(ii) with respect to at least one user of multiple users in a group, to present the first question to the user, to receive from the user a particular one of the plurality of possible answers, and then to present to the user a particular second question that the decision tree defines respectively for the particular answer;
(iii) to make a determination that more than a threshold quantity of users in the group have selected a common one of the possible answers to the first question; and
(iv) responsive to the determination, to modify the decision tree to eliminate the first question, so that the computer system thereafter skips presentation of the first question to any remaining users in the group and instead proceeds to present the particular second question.
12. The system of claim 11, wherein the machine language instructions executable by the processor to present the first question to the user are further executable by the processor to send the first question to the user as an instant message.
13. The system of claim 11, wherein the machine language instructions executable by the processor to receive from the user a particular one of the possible answers are further executable by the processor to receive the particular one of the possible answers as an instant message from the user.
14. The system of claim 11, wherein the threshold quantity of users is a number of users.
15. The system of claim 11, wherein the threshold quantity of users is a percentage of users in the group.
16. The system of claim 11, wherein the machine language instructions are further executable by the processor to provision at least one of the plurality of possible answers with a threshold quantity of users.
17. The system of claim 11, wherein the machine language instructions are further executable by the processor to weight, for at least one user, the particular one of the plurality of possible answers received; and
wherein the machine language instructions executable by the processor to make a determination that more than a threshold quantity of users in the group have selected a common one of the possible answers to the first question, are further executable by the processor to apply the weighted answer toward the threshold quantity of users.
18. The system of claim 11, wherein the machine language instructions are further executable by the processor:
(i) to assign to at least one user final say power over the first question;
(ii) to programmatically link the assigned final say power to the decision tree;
(iii) to make a determination that at least one user with final say power over the first question has selected one of the possible answers to the first question; and
(iv) responsive to the determination, to modify the decision tree to eliminate the first question, so that the computer system thereafter skips presentation of the first question to any remaining users in the group and instead proceeds to present the particular second question.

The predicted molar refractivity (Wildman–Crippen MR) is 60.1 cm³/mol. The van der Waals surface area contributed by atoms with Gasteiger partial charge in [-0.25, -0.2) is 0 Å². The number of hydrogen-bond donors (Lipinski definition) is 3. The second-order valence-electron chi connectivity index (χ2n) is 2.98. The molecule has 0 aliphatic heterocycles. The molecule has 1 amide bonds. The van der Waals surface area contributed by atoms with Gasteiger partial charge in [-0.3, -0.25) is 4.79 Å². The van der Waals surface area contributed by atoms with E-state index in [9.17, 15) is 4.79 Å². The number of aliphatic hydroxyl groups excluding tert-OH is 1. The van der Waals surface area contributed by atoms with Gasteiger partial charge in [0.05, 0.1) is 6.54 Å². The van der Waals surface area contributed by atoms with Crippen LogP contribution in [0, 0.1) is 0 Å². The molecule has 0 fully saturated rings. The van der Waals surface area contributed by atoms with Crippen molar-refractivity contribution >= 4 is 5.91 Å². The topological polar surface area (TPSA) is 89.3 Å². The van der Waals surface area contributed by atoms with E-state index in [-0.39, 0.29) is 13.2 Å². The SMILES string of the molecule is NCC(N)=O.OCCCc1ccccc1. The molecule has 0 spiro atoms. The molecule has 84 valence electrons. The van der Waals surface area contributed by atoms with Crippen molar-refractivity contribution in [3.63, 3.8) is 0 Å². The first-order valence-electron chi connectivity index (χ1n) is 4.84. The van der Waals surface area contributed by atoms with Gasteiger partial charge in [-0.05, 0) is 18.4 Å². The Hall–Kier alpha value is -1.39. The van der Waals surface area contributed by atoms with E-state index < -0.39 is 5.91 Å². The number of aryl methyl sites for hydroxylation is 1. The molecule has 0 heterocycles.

19. The system of claim 11, wherein the machine language instruction executable by the processor to make a determination that more than a threshold quantity of users in the group have selected a common one of the possible answers to the first question are further executable by the processor to make a determination that the difference between a first quantity of users in the group that have selected a first most popular answer to the first question and a second quantity of users in the group that have selected a second most popular answer to the first question is greater than a third quantity of users in the group that have not yet selected an answer to the first question.
20. A machine-readable medium encoded with instructions executable by a processor to carry out functions to administer a decision tree that defines a first question with a plurality of possible answers, and that defines, respectively for each answer of the plurality of possible answers, a second question, comprising:
with respect to at least one user of multiple users in a group, presenting the first question to the user, receiving from the user a particular one of the plurality of possible answers, and then presenting to the user a particular second question that the decision tree defines respectively for the particular answer;
making a determination that more than a threshold quantity of users in the group have selected a common one of the possible answers to the first question; and
responsive to the determination, modifying the decision tree to eliminate the first question to thereafter skip presentation of the first question to any remaining users in the group and instead proceed to present the particular second question.
21. The machine-readable medium of claim 20, wherein presenting the first question to the user comprises sending the first question to the user as an instant message.
22. The machine-readable medium of claim 20, wherein receiving from the user a particular one of the possible answers comprises receiving the particular one of the possible answers as an instant message from the user.
23. The machine-readable medium of claim 20, wherein the threshold quantity of users is a number of users.